[NFBV-Potomac-Announce] March Book Club
jwh100 at outlook.com
Sun Feb 28 21:09:48 UTC 2021
Our March book is Stamped.
It will make us all think and should help us have some great discussion.
I believe Christine is the discussion leader.
We will meet at 7:00 PM on Wednesday, March 3 by Zoom. I should have the Zoom information tomorrow.
Below are a series of questions.
Reynolds tells the reader this book is "NOT a history book. This is a book about here and now. A book to help us better understand why we are where we
are. A book about race." Daksha Slater, a New York Times Bestselling young adult author, said "reading this compelling not-a-history book is like finding
a field guide to American racism, allowing you to quickly identify racist ideas when you encounter them in the wild." Moreover, Stamped equips readers
with vocabulary like "segregationist", "assimilationist", and "anti-racist" in accessible language for young readers. It equips them with examples of each
and an understanding of how these labels are fluid. This book will allow students, teachers, and the Marist community at large to have a common language
and a guide we can use to make progress and dialogue moving forward as we combat racial injustice together.
For black audiences, it is likely that some of the ideas presented in this book will not be new or shocking. Through this book, we hope to shine a light
on some history that is often overlooked in the typical American classroom. For white audiences who are often used to being at the center of the narrative,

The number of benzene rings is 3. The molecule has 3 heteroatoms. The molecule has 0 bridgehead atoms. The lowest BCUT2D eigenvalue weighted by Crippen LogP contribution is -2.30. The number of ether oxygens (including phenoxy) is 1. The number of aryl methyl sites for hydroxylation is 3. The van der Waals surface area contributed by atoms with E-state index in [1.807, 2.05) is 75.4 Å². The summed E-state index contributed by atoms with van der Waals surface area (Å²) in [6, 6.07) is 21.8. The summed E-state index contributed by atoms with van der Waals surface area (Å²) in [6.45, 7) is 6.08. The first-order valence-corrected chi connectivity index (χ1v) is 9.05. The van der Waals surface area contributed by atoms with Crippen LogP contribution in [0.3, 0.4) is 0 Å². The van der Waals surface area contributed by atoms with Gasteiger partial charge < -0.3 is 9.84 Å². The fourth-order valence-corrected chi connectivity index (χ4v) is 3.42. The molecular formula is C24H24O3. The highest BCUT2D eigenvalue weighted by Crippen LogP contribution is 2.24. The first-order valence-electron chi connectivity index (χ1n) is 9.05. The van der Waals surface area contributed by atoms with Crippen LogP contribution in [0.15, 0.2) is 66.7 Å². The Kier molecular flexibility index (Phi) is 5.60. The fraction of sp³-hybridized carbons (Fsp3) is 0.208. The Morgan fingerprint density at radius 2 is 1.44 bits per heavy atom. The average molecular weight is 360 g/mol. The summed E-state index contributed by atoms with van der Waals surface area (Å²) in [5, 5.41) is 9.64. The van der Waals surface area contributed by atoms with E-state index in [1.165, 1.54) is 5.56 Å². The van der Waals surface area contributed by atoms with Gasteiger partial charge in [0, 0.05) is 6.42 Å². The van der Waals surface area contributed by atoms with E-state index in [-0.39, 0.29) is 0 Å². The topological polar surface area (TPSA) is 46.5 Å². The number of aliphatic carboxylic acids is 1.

this book may be uncomfortable at times; however, as adults, it is imperative that we show our children it is not only okay but encouraged to step outside
of our comfort zones in order to grow.
Because the book's accessible language and conversational tone can seem offhanded to some, we encourage readers to engage with the source notes at the
end of the book and the Marist Library Pathfinder resources. Moreover, we have provided students journal reflection prompts that could also make for good
SECTION I: 1415 - 1728 (Chapters 1-4)
1. Using your own words, define the terms segregationist, assimilationist, and antiracist. Were you familiar with these terms before you started
2. Why do words such as "race" and "privilege" seem to require, as Reynolds suggests in Chapter 3, a "breath break"?
SECTION II: 1743 - 1826 (Chapters 5 - 10)
3. Write about how you've come to develop understandings about race. Consider the messages you've learned about race from the media, family, community,
school, and peers.
4. Consider any examples of racism that you've experienced or witnessed. Referencing the list of racist ideas in Chapter 6, explain why and how your personal
experiences with racism are tied to racist ideas that are hundreds of years old.
SECTION III: 1826 - 1879 (Chapters 11 - 14)
5. At the beginning of Stamped and in this section, Reynolds asserts, "Life rarely fits neatly into a box. People are complicated and selfish and
contradictory." Describe two or three of the complicated figures mentioned in Stamped. What makes them complex?
6. Reynolds uses the following simile to describe racism: "Freedom in America was like quicksand. It looked solid until a Black person tried to stand
on it. Then it became clear, it was a sinkhole" (p. 108). He also uses the following metaphors and descriptors: "racist roadblocks," "racist loopholes,"
and "potholes"(p. 110). Choose one of these comparisons or descriptors and explain what you think he means.